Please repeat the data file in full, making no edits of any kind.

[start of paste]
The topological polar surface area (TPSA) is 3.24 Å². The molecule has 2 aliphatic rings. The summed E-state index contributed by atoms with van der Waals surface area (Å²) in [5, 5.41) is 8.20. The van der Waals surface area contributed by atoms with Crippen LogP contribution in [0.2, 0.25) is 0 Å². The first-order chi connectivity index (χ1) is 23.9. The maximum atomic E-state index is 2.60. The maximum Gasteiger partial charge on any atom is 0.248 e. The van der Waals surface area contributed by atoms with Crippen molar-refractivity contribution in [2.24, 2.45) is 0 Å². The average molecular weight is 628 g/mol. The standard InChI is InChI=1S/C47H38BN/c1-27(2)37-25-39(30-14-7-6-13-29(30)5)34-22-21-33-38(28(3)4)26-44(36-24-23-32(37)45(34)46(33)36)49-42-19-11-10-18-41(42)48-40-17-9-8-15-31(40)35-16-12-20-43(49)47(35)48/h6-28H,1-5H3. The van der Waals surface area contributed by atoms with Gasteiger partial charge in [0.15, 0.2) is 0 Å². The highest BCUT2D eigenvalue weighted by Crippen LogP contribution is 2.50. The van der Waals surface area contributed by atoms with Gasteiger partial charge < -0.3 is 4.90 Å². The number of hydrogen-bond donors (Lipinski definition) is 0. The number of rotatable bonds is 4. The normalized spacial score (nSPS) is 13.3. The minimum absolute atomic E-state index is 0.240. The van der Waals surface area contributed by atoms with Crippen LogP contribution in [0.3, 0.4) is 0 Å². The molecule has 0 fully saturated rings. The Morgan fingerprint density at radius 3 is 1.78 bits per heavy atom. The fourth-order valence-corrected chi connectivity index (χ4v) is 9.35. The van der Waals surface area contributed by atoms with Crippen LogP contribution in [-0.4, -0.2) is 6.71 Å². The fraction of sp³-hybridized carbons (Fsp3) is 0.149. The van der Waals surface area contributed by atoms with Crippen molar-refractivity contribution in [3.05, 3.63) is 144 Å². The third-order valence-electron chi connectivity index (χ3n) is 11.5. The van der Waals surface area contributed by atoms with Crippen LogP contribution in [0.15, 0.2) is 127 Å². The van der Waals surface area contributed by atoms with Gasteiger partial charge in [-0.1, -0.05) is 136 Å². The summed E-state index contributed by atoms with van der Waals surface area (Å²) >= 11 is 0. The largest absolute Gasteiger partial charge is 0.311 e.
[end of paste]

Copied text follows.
The topological polar surface area (TPSA) is 3.24 Å². The molecule has 2 aliphatic rings. The summed E-state index contributed by atoms with van der Waals surface area (Å²) in [5, 5.41) is 8.20. The van der Waals surface area contributed by atoms with Crippen LogP contribution in [0.2, 0.25) is 0 Å². The first-order chi connectivity index (χ1) is 23.9. The maximum atomic E-state index is 2.60. The maximum Gasteiger partial charge on any atom is 0.248 e. The van der Waals surface area contributed by atoms with Crippen molar-refractivity contribution in [2.24, 2.45) is 0 Å². The average molecular weight is 628 g/mol. The standard InChI is InChI=1S/C47H38BN/c1-27(2)37-25-39(30-14-7-6-13-29(30)5)34-22-21-33-38(28(3)4)26-44(36-24-23-32(37)45(34)46(33)36)49-42-19-11-10-18-41(42)48-40-17-9-8-15-31(40)35-16-12-20-43(49)47(35)48/h6-28H,1-5H3. The van der Waals surface area contributed by atoms with Gasteiger partial charge in [0.15, 0.2) is 0 Å². The highest BCUT2D eigenvalue weighted by Crippen LogP contribution is 2.50. The van der Waals surface area contributed by atoms with Gasteiger partial charge < -0.3 is 4.90 Å². The number of hydrogen-bond donors (Lipinski definition) is 0. The number of rotatable bonds is 4. The normalized spacial score (nSPS) is 13.3. The minimum absolute atomic E-state index is 0.240. The van der Waals surface area contributed by atoms with Crippen LogP contribution in [0.3, 0.4) is 0 Å². The molecule has 0 fully saturated rings. The Morgan fingerprint density at radius 3 is 1.78 bits per heavy atom. The fourth-order valence-corrected chi connectivity index (χ4v) is 9.35. The van der Waals surface area contributed by atoms with Crippen LogP contribution in [-0.4, -0.2) is 6.71 Å². The fraction of sp³-hybridized carbons (Fsp3) is 0.149. The van der Waals surface area contributed by atoms with Crippen molar-refractivity contribution in [3.05, 3.63) is 144 Å². The third-order valence-electron chi connectivity index (χ3n) is 11.5. The van der Waals surface area contributed by atoms with Crippen LogP contribution in [0.15, 0.2) is 127 Å². The van der Waals surface area contributed by atoms with Gasteiger partial charge in [-0.1, -0.05) is 136 Å². The summed E-state index contributed by atoms with van der Waals surface area (Å²) >= 11 is 0. The largest absolute Gasteiger partial charge is 0.311 e.